Permanent Vacation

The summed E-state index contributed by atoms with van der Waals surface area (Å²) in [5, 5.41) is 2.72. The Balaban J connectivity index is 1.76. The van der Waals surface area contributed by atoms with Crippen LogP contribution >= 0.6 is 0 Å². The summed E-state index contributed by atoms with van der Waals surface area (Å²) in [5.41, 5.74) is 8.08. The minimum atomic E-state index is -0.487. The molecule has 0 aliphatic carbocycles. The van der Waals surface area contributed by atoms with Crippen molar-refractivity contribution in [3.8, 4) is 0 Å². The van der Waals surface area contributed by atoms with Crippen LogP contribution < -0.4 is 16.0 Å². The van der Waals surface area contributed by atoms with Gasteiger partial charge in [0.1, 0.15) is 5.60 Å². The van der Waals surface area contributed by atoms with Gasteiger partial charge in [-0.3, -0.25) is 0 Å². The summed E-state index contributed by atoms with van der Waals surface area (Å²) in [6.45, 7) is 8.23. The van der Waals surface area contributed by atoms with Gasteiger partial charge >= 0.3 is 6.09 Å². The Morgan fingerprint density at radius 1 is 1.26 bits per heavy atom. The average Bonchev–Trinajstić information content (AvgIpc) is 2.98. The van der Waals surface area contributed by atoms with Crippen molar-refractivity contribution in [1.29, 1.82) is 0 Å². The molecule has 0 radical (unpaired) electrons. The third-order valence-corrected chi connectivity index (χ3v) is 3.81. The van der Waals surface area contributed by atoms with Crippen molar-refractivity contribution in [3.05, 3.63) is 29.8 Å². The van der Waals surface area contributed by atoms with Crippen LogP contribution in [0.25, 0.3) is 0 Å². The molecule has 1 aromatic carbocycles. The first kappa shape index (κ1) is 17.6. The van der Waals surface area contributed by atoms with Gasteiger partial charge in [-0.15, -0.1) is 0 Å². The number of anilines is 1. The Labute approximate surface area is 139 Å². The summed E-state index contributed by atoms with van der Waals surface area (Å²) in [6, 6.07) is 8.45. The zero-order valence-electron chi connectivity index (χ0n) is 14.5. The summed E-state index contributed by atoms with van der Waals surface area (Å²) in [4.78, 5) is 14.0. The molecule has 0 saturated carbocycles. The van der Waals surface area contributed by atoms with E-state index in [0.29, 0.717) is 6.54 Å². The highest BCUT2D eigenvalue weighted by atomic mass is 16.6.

The time/money equation is not very clear. Time is of less value when experienced without the buffer that money provides; experienced ‘head on’, time is crushing in its vastness and apparent lack of meaning. Money acquires much of its utility in its ability to reroute time through directed activity (let’s take an uncreative example here- buying a lambchop, and then a candle to make it look nice on the plate). The ‘pursuit of happiness’ in the contemporary sense often is nothing other than tinkering with the scales of balance between time and money- finding enough time to spend your money, or acquiring enough money to spend so that time doesn’t make it’s oppressive presence felt. Being of the mind that time (specifically experience) is more valuable than money (potential), I have structured my life so as to more often be endowed with a surplus of time than of money. This has worked out ok so far, as I have been surrounded by like-minded individuals with whom to share this overabundance of experience (and I’m being very generous here by making time a synonym for experience- it is more than likely that it is only the presence of others that have allowed this rationalization and conflation of terms). But, removing these individuals and replacing them with their avatars on the internet in the past few weeks has left me, once again, a little confused as to how and why I have structured my life like this.